Adhesives are used as the bonding medium for creating a laminate. When it comes to temperature resistance, the adhesive is also typically a performance-limiting element of a laminate, especially when polyimide is the base material. Because of the earlier difficulties associated with polyimide adhesives, many polyimide flex circuits presently employ adhesive systems of different polymer families. However, some newer thermoplastic polyimide adhesives are making important in-roads.
As with the base films, adhesives come in different thicknesses. Thickness selection is typically a function of the application.
A metal foil is most commonly used as the conductive element of a flexible laminate. A metal foil is the material from which the circuit paths are normally etched. Copper’s excellent balance of cost and physical and electrical performance attributes make it an excellent choice.
There are actually many different types of copper foil. In certain non-standard cases, the circuit manufacturer may be called upon to create a specialty laminate by using a specified alternative metal foil, such as a special copper alloy or other metal foil in the construction.
Types of flexible circuits
There are a few basic constructions of flexible circuits, but there is significant variation between the different types in terms of their construction. Following is a review of the most common types of flexible circuit constructions. Flexible circuits have a rich history and are extremely diverse in their nature. This diversity opens them to use in a wide range of applications, with new applications being developed on a regular basis.
It is hard to predict where the technology will go next. However, roll-to-roll processing is likely to play an important part. Flexible electronics opens the door to foldaway smartphone displays, solar cells on a roll of plastic and advanced medical devices—if we can figure out how to make them.
Single-sided flex circuits
A single-layer flex circuit is the most basic and consists of a flexible polyimide film laminated to a thin sheet of copper. The copper layer is then chemically etched to produce a circuit pattern specific to your design requirements. A polyimide cover lay is then added for insulation and environmental protection of the circuit.
A single-sided flex is used for:
1. Dynamic flexing applications
2. Unusual folding and forming applications
3. Installation/service applications/repair
4. When there are limitations on space/thickness
Some important features of single-sided flex are:
1. Very thin construction, under 0.1mm-0.2mm (0.004-0.008 inch)
2. One conductor layer
3. Reverse-bared or back-bared pads
4. Supported and unsupported finger areas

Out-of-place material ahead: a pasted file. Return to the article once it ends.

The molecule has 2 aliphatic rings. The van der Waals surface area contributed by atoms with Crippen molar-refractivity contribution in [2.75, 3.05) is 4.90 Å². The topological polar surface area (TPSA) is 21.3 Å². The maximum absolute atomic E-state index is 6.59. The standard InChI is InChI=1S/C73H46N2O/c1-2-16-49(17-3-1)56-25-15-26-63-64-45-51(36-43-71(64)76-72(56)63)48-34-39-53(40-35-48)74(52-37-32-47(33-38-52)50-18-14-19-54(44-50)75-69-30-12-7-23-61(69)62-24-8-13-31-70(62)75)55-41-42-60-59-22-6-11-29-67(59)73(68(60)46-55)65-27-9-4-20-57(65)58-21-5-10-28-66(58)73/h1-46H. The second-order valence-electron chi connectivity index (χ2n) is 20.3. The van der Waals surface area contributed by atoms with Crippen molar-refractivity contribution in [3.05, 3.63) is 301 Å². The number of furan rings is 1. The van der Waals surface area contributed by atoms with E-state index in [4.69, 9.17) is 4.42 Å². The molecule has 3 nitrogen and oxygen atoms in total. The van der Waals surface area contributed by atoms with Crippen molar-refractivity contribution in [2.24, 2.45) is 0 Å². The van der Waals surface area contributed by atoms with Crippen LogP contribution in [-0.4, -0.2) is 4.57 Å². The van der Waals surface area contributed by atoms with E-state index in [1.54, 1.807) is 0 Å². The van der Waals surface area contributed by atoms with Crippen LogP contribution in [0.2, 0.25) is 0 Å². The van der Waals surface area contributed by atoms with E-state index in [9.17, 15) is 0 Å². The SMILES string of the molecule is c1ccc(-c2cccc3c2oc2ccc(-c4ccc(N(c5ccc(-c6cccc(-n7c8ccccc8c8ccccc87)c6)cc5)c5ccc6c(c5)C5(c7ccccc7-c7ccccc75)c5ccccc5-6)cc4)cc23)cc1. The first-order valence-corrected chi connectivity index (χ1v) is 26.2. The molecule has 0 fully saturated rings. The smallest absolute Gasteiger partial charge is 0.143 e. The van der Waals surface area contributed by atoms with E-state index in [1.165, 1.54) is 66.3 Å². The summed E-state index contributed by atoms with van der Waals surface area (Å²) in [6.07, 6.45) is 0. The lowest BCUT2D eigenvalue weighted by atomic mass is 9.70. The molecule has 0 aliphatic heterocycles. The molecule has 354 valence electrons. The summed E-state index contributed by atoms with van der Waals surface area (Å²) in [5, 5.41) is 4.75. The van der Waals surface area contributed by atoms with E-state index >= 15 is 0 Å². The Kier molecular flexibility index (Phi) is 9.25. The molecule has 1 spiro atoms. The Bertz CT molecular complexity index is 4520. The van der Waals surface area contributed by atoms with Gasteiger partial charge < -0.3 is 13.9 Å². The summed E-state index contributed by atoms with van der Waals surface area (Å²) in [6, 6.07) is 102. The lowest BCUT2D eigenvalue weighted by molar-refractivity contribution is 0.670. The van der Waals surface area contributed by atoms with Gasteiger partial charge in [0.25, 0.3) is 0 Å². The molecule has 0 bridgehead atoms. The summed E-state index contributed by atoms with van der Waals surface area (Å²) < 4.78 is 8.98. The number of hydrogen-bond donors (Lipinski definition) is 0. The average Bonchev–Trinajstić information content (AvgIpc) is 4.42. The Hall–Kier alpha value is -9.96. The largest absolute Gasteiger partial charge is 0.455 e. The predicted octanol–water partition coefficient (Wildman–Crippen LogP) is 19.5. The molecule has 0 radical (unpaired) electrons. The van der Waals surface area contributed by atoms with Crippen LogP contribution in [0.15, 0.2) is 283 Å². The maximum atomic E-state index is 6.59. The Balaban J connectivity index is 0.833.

Back-bared flex circuits
Double access flex, also known as back-bared flex, are flexible circuits having a single conductor layer but they allow access to selected features of the conductor pattern from both sides. While this type of circuit has certain benefits, the specialised processing requirements for accessing the features limit its use.
A dual-access flex circuit is simply a single-sided flex circuit that is manufactured such that its conductive material can be accessed from both sides of the circuit. Flexible Circuit is a front runner in this technology, which utilises specialised lasers and processing to skive open the polyimide layer of the base material to allow dual access to the single copper layer. While this type of circuit has certain benefits, the specialised processing requirements for accessing the features limit its use.
These flex circuits find application in such fields as:
3. Test and Measurement
4. Automotive and other general electronic devices
Sculptured flex circuits
Sculptured flex circuits are a novel subset of normal flexible circuit structures. Their manufacturing process involves a special flex circuit multi-step etching method to produce a flexible circuit having finished copper conductors whose thickness differs at various places along their length. The conductors are generally thin in flexible areas and thick at interconnection points.
Sculptured circuit technology enables the thickness of the copper conductors to vary at any point on the circuit. In addition, selective application of the supporting dielectric enables integral exposed fingers to be produced. All holes are etched, providing the flexibility to create precisely-located apertures of any shape or size at any position on the circuit.